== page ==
Waterproof trail runners, on the other hand, provide protection comparable to that of hiking shoes. In many cases, the level of waterproofing doesn’t depend much on the footwear style. It all comes down to the technologies used to manufacture particular hiking boots, shoes, or trail runners (Gore-Tex being the most famous).

That said, outdoor enthusiasts get more waterproof options if they choose hiking shoes. Many of these are made out of leather, which is, after all, a material with inherent water-resistant properties. In other words, leather-made hiking shoes (or hiking boots) are better at staving off snow, puddle splashes, and raindrops without the additional weight penalty or cost of Gore-Tex or similar waterproofing technologies.

A very important thing to remember here is that waterproofing often compromises the breathability of particular trail runners or hiking shoes (and hiking boots to a degree, although they’re not something you should go for if you’re looking for breathability anyway). This often results in swampy feet, particularly when hiking during warm summer days.

Breathable shoes, which feature mesh uppers and thin construction, are a must for those who can’t avoid getting their feet wet while trekking (as well as for summer-only hikers). Backpacking in winter is an entirely different story, however – here, keeping the feet dry isn’t only a matter of comfort and safety. For cold-weather backcountry adventures, hiking shoes that sacrifice breathability for waterproofing are a must.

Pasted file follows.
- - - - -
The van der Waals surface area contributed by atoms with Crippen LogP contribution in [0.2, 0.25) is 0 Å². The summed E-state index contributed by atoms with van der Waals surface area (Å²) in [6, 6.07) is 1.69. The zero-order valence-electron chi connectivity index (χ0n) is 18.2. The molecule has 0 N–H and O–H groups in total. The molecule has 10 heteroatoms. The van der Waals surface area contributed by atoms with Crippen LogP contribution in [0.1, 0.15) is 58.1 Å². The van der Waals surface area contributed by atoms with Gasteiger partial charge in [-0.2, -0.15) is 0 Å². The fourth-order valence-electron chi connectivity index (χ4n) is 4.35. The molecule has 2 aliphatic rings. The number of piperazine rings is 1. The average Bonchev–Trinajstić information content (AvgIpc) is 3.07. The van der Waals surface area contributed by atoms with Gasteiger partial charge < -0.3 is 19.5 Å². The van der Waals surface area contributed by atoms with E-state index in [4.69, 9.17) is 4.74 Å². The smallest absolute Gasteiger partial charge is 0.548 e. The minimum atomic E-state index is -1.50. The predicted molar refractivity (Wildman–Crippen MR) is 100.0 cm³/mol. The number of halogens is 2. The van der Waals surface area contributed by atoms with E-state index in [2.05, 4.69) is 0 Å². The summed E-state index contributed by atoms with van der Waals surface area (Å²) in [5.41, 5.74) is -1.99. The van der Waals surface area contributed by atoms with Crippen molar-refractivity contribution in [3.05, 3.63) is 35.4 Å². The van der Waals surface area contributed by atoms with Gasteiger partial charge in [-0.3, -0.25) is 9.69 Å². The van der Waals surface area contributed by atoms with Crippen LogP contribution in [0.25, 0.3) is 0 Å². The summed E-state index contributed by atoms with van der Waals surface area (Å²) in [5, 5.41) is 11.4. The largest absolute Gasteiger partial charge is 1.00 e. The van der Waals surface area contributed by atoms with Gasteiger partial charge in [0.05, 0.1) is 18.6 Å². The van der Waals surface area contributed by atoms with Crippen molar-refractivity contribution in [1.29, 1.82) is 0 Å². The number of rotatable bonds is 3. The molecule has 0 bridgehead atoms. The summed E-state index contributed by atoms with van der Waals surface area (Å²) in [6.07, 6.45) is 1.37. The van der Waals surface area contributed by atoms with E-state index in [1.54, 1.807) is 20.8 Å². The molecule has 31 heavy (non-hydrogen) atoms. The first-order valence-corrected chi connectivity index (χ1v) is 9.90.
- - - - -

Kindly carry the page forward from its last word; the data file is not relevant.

Once again, I must point out that those looking for genuine water resistance should opt for good hiking boots. Hiking in mid-height or high-ankle boots keeps the water at bay – it’s as simple as that.

Trail Runners vs Hiking Shoes – Breathability

It’s no big surprise that trail runners are significantly more breathable than hiking shoes – they are made out of thinner materials. However, some hiking shoes, such as Salomon X Raise or Salomon X Ultra 3 (which we’ve mentioned above) are still fairly breathable thanks to their generous mesh panels. On the other hand, hiking boots and shoes with burly leather or nylon uppers tend to sacrifice breathability to provide more protection and durability.